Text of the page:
Skip to main content Tunisia’s small parties eye potential power
More than a dozen disparate groups hold ambitions for role in new National Assembly dominated by Nidaa Tounes and Ennahada
Popular Front central committee member Hayet Hamdi (MEE/Patrick O'Strickland)
TUNIS - Sitting in a downtown cafe in the Tunisian capital, 23-year-old medical student Ghassen Boukhari lit up a cigarette and explained that he wasn’t much interested in politics until shortly before the 2011 revolution that ended the 23-year rule of president Zine Al Abdine Ben Ali.
Since then, Tunisia has struggled with deep political polarisation, growing security threats on its borders and a waning economy. Yet last week the country held its second democratic elections since Ben Ali’s ouster.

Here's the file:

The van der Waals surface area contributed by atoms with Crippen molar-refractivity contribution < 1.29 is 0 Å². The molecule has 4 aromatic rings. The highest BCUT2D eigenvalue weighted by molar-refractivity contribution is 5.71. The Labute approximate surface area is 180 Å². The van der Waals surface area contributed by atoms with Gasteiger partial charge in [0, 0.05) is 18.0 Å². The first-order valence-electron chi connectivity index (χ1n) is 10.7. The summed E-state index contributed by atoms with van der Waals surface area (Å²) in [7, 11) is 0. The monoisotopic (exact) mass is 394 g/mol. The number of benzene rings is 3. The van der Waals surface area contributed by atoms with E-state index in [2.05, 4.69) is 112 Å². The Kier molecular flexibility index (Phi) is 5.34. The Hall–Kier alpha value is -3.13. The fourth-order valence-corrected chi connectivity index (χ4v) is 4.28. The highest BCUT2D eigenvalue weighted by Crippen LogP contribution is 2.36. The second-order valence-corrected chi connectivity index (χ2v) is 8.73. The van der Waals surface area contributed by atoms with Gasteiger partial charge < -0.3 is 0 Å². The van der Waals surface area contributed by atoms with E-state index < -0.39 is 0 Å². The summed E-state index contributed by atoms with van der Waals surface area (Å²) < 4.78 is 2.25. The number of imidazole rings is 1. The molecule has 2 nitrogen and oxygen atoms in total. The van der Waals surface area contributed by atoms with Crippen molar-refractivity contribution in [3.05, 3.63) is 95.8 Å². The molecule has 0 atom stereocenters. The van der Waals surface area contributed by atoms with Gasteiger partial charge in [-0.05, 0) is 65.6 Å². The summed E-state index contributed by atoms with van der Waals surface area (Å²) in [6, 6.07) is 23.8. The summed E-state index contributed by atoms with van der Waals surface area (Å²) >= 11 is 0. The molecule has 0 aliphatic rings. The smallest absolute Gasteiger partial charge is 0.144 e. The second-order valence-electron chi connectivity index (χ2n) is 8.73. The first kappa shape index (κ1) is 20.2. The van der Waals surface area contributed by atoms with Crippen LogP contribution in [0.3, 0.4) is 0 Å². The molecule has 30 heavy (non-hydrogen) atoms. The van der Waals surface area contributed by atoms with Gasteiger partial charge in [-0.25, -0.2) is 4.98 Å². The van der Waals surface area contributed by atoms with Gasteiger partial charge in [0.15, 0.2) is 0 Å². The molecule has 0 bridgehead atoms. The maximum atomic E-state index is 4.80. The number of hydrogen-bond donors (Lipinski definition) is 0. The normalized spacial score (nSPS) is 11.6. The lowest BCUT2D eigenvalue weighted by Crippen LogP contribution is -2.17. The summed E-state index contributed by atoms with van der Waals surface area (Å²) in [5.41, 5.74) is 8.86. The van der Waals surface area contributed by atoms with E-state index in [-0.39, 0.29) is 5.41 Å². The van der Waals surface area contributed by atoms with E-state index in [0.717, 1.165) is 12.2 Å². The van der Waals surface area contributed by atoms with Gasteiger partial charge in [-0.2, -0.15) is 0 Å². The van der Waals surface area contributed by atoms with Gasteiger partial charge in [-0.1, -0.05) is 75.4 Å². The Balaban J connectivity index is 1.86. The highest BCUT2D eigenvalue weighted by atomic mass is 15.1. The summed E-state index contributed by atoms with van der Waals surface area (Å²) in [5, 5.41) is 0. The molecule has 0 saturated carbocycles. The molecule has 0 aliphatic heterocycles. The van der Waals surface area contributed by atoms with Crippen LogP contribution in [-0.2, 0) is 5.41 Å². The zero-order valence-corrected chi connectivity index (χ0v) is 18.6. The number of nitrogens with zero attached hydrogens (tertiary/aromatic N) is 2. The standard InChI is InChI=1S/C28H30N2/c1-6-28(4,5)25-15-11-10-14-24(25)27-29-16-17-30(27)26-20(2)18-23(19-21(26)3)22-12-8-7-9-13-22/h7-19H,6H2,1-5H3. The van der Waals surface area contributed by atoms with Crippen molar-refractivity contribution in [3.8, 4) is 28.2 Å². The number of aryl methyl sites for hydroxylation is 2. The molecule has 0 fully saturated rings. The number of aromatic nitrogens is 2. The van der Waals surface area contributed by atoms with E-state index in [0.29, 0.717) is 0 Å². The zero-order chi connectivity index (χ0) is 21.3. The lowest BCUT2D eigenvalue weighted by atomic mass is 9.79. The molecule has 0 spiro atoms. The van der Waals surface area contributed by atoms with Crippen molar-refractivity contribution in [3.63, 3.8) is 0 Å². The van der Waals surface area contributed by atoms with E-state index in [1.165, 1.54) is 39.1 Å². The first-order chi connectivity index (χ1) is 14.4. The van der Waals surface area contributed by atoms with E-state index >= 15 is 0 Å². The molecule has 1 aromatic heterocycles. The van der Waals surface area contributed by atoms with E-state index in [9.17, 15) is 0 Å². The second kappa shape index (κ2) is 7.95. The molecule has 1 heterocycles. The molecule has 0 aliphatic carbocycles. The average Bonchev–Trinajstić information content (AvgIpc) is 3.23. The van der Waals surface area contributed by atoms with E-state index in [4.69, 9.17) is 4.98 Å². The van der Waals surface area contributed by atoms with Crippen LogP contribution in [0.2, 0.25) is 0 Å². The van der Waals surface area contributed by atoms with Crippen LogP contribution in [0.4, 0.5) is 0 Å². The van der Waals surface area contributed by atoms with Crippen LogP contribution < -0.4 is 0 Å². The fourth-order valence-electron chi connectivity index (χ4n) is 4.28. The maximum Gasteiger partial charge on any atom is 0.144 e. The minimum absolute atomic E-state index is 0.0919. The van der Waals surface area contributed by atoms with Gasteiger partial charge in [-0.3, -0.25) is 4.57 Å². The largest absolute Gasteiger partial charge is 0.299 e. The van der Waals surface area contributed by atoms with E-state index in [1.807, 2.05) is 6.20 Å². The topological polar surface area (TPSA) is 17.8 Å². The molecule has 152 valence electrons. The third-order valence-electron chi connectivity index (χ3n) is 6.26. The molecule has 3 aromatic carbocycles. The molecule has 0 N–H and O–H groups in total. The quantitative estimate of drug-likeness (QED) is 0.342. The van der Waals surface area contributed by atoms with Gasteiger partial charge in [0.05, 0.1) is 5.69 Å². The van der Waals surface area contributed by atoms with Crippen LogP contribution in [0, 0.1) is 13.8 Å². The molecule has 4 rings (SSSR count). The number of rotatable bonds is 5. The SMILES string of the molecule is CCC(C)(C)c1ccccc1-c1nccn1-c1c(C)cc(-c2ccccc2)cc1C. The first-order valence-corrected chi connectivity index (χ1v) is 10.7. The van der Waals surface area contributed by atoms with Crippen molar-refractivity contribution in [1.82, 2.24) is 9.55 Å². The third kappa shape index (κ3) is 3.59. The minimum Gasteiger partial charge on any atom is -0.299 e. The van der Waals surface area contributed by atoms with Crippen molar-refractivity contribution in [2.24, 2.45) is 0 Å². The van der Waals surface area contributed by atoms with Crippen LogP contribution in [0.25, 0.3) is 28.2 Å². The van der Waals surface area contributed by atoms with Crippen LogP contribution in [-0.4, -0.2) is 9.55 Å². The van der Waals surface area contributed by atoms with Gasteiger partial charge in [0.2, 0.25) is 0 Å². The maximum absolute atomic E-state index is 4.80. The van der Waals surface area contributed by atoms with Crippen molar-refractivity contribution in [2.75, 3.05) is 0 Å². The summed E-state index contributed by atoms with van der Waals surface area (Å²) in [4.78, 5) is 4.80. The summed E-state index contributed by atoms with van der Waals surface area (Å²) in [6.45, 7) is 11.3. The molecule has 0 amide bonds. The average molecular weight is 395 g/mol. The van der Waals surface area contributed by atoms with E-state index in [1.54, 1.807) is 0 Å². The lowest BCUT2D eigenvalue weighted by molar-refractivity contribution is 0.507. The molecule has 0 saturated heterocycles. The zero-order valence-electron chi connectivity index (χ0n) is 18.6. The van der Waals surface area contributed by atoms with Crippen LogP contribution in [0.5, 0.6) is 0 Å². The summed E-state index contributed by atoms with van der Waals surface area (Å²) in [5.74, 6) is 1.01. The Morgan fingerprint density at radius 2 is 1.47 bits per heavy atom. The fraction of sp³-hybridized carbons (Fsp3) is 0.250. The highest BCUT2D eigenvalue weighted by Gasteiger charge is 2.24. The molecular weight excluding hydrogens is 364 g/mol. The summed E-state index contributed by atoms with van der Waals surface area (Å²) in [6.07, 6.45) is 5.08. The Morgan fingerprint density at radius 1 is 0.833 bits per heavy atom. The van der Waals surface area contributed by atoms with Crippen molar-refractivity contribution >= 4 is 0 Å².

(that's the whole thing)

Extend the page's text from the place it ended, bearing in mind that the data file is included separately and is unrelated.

“I thought it was very important for me to participate, and I voted for the Popular Front,” he told Middle East Eye, referring to a left-wing electoral alliance established in October 2012. The Popular Front, which includes 12 hard left parties, gained 15 seats in the country’s parliament, the National Assembly.
Nidaa Tounes, whose members Included secular politicians from across the spectrum, gained a 39 percent plurality (85 seats) in the National Assembly. Ennahda, a moderate Islamist party, came in second with 31 percent (69 seats) of the vote.
The Free Patriotic Union, headed by Tunisian millionaire and political newcomer Slim Riahi, came out just ahead of the Popular Front by winning 16 seats. The liberal Afek Tounes got eight seats, and the remaining 24 seats were divided across a dozen smaller parties.
Each of these groups hopes to carve out an influential role in the Tunisian parliament.